Whatever happens the rest of the playoff run for the 76ers, this season is already down in the books as an unexpected and delightful surprise.
There's praise to go around--Samuel Dalembert! Willie Green! Andre Miller! But a good argument can be made that the lion's share of the acclaim should be bestowed upon Maurice Cheeks, the 76ers' classy and understated head coach.
The NBA's regular season is excruciatingly long and grueling. It requires a herculean sense of balance and maturity to lead a group of lavishly paid and gifted athletes from city to city for so many months, through media barbs and the lure of affectionate women and the many get-even-richer-quicker endorsement diversions.
Still, despite his charitable and even-tempered nature, the pressure and stress of the endless season can cause even the most temperate of NBA coaches to experience a lapse in judgment.
Last week, after a game in which the Pistons whipped the Sixers, Cheeks was fined $25,000, mostly for giving the refs a steady stream of shit.
Typically when a coach is fined by the NBA, the reaction is to kick and fuss and announce one's intention to the media that a complaint will be lodged about the clearly unfair ruling. But Cheeks, no doubt realizing his team was in the middle of a playoff run, refused to allow the dustup to take center stage.
Instead he called his behavior "an error in judgment." He admitted to being disappointed in himself, and said he called his mother after the game to make sure she heard about his behavior directly from him, because "she doesn't want me cursing."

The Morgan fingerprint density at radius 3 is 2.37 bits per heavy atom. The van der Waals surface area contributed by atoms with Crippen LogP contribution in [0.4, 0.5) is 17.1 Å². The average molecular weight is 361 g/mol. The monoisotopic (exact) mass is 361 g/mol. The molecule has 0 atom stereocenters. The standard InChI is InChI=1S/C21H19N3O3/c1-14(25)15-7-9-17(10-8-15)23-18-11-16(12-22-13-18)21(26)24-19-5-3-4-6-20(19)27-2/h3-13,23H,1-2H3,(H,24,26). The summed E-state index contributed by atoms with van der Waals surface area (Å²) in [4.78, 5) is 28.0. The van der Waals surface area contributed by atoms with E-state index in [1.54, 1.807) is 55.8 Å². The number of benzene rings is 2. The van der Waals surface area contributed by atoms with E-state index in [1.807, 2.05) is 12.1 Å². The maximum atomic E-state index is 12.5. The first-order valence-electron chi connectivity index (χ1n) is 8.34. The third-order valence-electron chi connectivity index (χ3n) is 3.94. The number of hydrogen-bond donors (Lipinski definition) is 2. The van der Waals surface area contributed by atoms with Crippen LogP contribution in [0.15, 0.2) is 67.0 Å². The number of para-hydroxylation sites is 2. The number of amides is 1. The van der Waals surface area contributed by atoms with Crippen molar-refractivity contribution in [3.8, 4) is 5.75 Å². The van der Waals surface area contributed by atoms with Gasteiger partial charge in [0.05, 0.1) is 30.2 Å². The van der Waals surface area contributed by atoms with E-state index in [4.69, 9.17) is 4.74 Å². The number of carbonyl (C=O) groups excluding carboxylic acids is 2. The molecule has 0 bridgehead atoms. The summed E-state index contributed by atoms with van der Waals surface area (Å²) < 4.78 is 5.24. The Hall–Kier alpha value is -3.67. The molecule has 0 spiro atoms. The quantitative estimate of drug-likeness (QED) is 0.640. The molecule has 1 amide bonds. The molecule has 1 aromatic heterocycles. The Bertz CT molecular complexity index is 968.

A feature story on Jerry Blavat in this month's Philadelphia magazine caught our attention in a big way this week.
For starters, the magazine features the remarkably buff 67-year-old Geat naked from the waist up, lifting hand weights. There's also a revelation by one of Blavat's doctor buddies (we're thinking the doc was being tongue-in-cheek here) that the Geator's heator happens to be mightily impressive. And then there's the admission by the story's author (40 years his subject's junior) that he grew exhausted trying to keep up with the Geator's schedule.
But the money moment in the piece comes when Philly mag author Jason Fagone joins the Geator, crooner Frankie Avalon and an old-school agent named Dick Fox, who represents Avalon and Jerry Lewis, for breakfast.
Writes Fagone: "None of the institutions that created and sustained these guys are around anymore--no American Bandstand (just its tawdry copy, American Idol), no records (just singles, on iTunes), not even any record stores, the kind where a kid could walk in, spin a 45, and listen to the entire record before buying it. 'You can't do that today,' the Geator says.
"'Well,' I say, 'with iTunes, actually, you can listen to a 30-second preview of any song--'
"'Stick it up your ass with your iTunes,' says Dick Fox."
What asset typically ranks lowest when publishers look for ways to make a buck online these days?
Good writing, perhaps?
Which is why it was so heartening to be reminded of the ongoing literary success of two writers with histories in Philadelphia--former Inquirer columnist Steve Lopez and former Daily News sportswriter Gary Smith.